(This is a cross-post from Steptoe’s new Investigations and Enforcement Blog.)

The Department of Justice Antitrust Division’s investigation into price-fixing by generic drug companies continues to remain one of the Antitrust Division’s most active matters. This week the Antitrust Division announced that it had indicted Teva Pharmaceuticals USA Inc. (Teva), the seventh company to reach a resolution with the Antitrust Division in this investigation. Teva is one of the largest pharmaceutical companies in the world.

Teva Pharmaceuticals was charged for its role in three separate conspiracies to fix prices for generic drugs. Specifically, it alleges that Teva, in three separate conspiracies, engaged in the sharing with competitors of pricing information for certain generic drugs in advance of price increase announcements. The first alleged conspiracy involved pravastatin, which is a cholesterol medicine, and other generic drugs; the second alleged conspiracy involved drugs used to treat and manage arthritis, seizures, pain, skin conditions, and blood clots; and the third alleged conspiracy involved drugs used to treat brain cancer, cystic fibrosis, arthritis, and hypertension. The Antitrust Division alleges that the conspiracies lasted for a little over two years and began as early as May 2013 and lasted until around December 2015. The estimated amount of gain/loss for each conspiracy is $200 million, $75 million, and $75 million, respectively.

Six companies were previously charged in the generic drug investigation. Five of these companies entered into deferred prosecution agreements – a resolution that has begun being used recently by the Antitrust Division following new compliance guidance issued by the Antitrust Division last year. Most recently, in July, the Antitrust Division reached a deferred prosecution agreement with Taro Pharmaceuticals U.S.A. Inc. The generic drug investigation has yielded large penalties for the Antitrust Division with Taro Pharmaceuticals agreeing to pay a $205.7 million criminal penalty to settle the charges. Taro also reached an understanding with the DOJ’s Civil Division to pay $213.3 million to resolve claims related to federal health care programs. The sixth company, Glenmark, is a co-defendant with Teva (Teva was added in a second superseding indictment — the original indictment only named Glenmark), and is alleged to have been a co-conspirator in the first conspiracy alleged against Teva.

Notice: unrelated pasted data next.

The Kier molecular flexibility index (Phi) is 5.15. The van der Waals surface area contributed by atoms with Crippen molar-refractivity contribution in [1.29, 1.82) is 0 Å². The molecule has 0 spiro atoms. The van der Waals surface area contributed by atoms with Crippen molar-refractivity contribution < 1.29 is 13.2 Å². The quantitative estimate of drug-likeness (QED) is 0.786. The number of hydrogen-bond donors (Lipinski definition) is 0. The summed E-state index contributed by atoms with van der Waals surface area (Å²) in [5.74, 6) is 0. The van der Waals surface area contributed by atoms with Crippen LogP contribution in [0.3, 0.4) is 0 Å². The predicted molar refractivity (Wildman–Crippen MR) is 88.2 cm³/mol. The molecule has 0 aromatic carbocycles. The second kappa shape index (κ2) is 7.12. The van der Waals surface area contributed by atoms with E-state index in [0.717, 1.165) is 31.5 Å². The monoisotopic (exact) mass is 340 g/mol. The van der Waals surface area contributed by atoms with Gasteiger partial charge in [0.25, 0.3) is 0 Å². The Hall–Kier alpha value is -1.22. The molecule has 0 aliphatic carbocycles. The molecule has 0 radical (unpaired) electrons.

Teva’s indictment comes after the company ended its settlement discussions with the Antitrust Division earlier this summer likely betting that the DOJ would not pursue charges against a drug company during a global pandemic. Among other drugs, Teva manufactures hydroxychloroquine, one of the drugs that has been used to treat COVID-19 patients. Like Glenmark, Teva took a large gamble by not reaching a deferred prosecution agreement with the government because if Teva were to be found guilty at trial or to plead guilty prior to verdict, Teva could be excluded from eligibility to participate in Medicare programs which would be a serious, and potentially fatal, penalty for a drug manufacturer. This consequence was likely one of the driving forces that led to five other drug manufacturers reaching deferred prosecution agreements with the Antitrust Division.

The potential consequences for the drug companies’ fighting price-fixing charges extend beyond the criminal cases. The generic drug manufacturers also face civil litigation from state attorneys general and private plaintiffs, and will arguably not enjoy the benefit of the damages limitations conferred to cooperators under ACPERA.

We will continue to monitor this litigation as it progresses, including what we anticipate will be extensive pre-trial motion practice covering potential grounds for dismissal, severance/Kotteakos issues, and discovery disputes over documents from the internal investigations conducted by the outside law firms of the uncharged co-conspirator companies.